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When a movie has "New York" in its title, odds are it will include some discussion of the city's real estate. After all, what topic is more on the tip of most New Yorkers' tongues? The Only Living Boy in New York, which is now in select theaters and will be available to stream starting October 20th, comes through in this regard, in spades. A drama starring Kate Beckinsale, Pierce Brosnan, Cynthia Nixon and Jeff Bridges, the movie is on the mark with discussions about the gentrification, albeit discussions among liberal elites.
At the film's start, the viewer is told that New York has changed, has lost its soul. The setting is a fancy get-together in an Upper West Side townhouse owned by Ethan Webb (played by Pierce Brosnan), a failed writer-turned-publishing magnate and his depressed wife Judith, (played by Cynthia Nixon), a former artist.
"There's a John Varvatos where CBGBs used to be," Judith tells the assembled wealthy guests.
The couple's angsty, 20-something son Thomas adds, "New York City's most vibrant neighborhood at the moment is Philadelphia."
It goes on like this.
"If I wanted to be a writer we'd be having this conversation in a two-bedroom in Bushwick," one guest quips. Another, more informed attendee responds, "Bushwick is expensive now!"
"Something in New York is missing," yet another one percenter whines.
Sadly, something in this movie is also missing. The chatter about the changing city resonates, but the contrived plot does not.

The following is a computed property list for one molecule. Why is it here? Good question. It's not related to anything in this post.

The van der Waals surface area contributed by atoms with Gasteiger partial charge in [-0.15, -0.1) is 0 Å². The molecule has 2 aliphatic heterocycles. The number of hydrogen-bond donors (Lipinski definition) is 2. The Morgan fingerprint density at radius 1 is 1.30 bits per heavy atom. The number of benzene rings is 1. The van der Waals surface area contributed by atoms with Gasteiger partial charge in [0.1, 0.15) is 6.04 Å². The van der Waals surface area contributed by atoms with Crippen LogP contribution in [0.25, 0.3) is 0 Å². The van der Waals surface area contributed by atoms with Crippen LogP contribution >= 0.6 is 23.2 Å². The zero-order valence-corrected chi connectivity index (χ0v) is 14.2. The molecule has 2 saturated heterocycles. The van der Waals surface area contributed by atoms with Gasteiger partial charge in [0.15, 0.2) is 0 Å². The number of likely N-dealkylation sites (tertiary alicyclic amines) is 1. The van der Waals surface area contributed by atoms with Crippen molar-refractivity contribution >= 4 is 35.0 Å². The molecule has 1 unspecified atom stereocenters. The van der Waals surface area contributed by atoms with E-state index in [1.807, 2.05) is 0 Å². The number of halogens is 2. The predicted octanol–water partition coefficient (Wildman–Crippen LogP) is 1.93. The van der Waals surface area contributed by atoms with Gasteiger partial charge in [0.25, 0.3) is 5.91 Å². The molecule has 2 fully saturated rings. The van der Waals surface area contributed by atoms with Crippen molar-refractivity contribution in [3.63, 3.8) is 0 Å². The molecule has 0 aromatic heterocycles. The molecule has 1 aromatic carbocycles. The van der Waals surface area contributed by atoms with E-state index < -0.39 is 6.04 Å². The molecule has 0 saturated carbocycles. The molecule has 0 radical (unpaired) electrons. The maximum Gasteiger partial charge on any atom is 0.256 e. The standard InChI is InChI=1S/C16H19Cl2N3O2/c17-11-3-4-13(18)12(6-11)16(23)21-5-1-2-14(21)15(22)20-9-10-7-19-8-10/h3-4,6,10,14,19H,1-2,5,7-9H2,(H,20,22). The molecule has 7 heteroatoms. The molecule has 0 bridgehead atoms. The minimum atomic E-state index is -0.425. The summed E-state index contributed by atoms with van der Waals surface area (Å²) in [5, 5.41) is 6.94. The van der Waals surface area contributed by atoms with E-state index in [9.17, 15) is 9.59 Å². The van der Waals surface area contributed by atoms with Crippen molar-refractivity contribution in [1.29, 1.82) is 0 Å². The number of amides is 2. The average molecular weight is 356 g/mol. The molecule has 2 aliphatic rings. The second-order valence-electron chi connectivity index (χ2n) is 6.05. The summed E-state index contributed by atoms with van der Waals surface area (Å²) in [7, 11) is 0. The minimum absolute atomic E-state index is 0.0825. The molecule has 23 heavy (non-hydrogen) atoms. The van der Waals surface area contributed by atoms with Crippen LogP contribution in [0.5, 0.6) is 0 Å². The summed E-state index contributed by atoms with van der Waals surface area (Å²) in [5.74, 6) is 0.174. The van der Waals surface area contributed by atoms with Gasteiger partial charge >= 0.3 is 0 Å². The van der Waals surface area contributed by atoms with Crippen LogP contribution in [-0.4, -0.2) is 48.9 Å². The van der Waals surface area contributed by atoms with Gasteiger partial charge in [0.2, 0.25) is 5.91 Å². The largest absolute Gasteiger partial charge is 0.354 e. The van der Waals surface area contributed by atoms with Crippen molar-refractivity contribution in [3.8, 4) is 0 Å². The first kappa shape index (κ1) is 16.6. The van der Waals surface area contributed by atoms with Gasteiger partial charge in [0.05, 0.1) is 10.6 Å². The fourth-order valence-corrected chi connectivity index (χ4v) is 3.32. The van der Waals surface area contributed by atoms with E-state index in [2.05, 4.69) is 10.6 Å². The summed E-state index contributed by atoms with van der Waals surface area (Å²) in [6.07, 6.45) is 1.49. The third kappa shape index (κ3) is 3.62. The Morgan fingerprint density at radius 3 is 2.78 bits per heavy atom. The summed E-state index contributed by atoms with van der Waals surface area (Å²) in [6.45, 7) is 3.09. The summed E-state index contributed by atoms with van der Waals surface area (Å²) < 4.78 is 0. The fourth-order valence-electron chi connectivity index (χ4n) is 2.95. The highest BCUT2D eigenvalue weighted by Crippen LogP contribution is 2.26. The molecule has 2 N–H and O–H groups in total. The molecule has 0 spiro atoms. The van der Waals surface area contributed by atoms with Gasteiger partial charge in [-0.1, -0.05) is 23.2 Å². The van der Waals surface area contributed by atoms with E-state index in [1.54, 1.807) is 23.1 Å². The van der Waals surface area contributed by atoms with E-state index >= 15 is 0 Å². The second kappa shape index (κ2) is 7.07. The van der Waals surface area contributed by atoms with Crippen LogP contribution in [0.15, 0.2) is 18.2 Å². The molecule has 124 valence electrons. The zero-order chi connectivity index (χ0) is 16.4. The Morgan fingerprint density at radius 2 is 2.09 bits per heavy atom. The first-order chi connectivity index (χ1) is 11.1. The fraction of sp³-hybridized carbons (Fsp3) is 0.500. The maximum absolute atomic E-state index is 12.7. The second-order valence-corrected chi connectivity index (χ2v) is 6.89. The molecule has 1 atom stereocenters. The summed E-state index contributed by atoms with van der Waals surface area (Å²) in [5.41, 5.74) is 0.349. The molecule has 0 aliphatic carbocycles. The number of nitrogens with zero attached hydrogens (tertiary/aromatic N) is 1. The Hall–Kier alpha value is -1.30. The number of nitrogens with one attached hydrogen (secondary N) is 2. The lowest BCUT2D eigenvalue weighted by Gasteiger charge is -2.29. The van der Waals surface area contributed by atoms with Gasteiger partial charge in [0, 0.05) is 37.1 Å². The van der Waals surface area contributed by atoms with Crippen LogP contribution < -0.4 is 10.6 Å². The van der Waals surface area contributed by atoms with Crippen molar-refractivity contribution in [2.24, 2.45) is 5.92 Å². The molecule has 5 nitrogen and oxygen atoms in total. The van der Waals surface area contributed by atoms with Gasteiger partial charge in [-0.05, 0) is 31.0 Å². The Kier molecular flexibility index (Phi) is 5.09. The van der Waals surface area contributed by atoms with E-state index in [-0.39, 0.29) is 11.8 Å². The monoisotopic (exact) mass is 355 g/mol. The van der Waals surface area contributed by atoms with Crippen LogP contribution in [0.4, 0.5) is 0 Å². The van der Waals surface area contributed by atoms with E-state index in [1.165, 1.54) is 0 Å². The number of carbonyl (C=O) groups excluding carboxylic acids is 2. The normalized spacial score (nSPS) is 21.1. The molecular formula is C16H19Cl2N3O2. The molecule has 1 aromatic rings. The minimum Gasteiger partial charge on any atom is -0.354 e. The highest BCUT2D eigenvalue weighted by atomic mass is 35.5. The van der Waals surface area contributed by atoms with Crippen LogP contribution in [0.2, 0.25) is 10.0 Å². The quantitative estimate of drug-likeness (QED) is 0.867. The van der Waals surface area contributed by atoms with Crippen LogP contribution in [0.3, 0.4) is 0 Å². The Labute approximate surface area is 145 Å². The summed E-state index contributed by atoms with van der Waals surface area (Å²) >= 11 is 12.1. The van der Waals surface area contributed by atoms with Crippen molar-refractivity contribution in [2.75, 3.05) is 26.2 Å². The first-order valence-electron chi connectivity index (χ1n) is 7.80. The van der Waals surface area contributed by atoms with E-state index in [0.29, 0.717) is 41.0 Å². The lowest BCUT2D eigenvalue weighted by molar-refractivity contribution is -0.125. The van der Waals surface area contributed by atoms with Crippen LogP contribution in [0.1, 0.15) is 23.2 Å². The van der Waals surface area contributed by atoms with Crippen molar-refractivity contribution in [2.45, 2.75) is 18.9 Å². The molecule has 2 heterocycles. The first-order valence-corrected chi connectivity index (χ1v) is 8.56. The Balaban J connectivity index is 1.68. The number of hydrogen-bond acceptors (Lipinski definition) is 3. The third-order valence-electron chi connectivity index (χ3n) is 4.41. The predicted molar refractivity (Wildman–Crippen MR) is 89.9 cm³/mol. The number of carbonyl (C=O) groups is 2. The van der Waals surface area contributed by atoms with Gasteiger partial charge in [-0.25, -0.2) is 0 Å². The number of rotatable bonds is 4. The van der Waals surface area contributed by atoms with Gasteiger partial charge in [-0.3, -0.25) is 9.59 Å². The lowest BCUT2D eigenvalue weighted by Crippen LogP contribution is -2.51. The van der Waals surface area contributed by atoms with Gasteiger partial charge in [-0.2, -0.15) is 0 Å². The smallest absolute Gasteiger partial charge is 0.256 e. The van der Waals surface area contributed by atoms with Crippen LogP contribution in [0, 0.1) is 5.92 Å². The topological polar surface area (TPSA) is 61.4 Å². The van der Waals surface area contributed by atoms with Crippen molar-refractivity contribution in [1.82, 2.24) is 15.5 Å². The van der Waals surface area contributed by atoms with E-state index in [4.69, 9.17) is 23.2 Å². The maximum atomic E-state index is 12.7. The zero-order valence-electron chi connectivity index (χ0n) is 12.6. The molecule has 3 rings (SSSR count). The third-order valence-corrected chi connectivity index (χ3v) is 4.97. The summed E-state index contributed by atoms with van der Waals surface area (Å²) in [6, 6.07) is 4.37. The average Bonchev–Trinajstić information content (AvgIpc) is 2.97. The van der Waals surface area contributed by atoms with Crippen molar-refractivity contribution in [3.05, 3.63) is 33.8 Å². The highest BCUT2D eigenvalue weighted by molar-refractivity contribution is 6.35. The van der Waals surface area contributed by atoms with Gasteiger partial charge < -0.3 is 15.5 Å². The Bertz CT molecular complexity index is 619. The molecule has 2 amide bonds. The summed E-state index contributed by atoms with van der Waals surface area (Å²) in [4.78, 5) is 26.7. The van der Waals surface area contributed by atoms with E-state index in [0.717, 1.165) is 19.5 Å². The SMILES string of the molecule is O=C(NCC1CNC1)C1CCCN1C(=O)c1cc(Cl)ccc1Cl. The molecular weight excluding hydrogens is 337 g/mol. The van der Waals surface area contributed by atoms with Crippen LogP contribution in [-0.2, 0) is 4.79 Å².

When Thomas (played by Callum Turner), son of Judith and Ethan, finds out his father is having an affair with a stunner who we later find out is named Johanna (played by Kate Beckinsale), he and his crush Mimi (who works in one of the city's last remaining mom-and-pop bookstores) follow Johanna. Thomas confronts her and tries to convince her to stop seeing his father, saying that his mother would be devastated.
Johanna, a London-born publishing freelancer—the daughter of bankers, naturally—lives where we'd expect.
While her exact neighborhood isn't shown, her gym is on MacDougal Street and her walk home takes her through SoHo. Her bedroom is neat and her bed is made with sumptuous linens.
Things get even more complicated when Thomas starts his own affair with her.
Though the plot is wholly unrealistic, Thomas's Lower East Side walk-up digs are on par with where a recent grad with parental help would reside. So much so that his parents try to convince him to move a bit closer to home, offering to pay the difference on a nicer apartment as an incentive.
One day Thomas arrives home to find a new neighbor, W.F. Gerald (played by Jeff Bridges), in the stairwell, and he's only too eager to pry into Thomas's business. Many a New Yorker has encountered the snoopy neighbor type, but most of us are smart enough not to go into the stranger's apartment, drink wine, and spill intimate details of our lives. Not Thomas, though.
When Thomas remarks that his unkempt new friend is basically living in an empty unit, Julian explains he has another apartment in Brooklyn. A pied-a-terre a few miles away?
As we later find out, W.F. is actually a famous writer using the Manhattan location to hide out while he writes his next book. His real home is near Hoyt Street, which maybe makes sense, somehow?
Ultimately this coming-of-age story not only charts Thomas's evolution, but New York City's. Unfortunately, though, like Thomas, who Gerald describes as wanting "something more here," the viewer is left wanting a bit more, too.
Real estate reality score (on a scale of 1-5): 4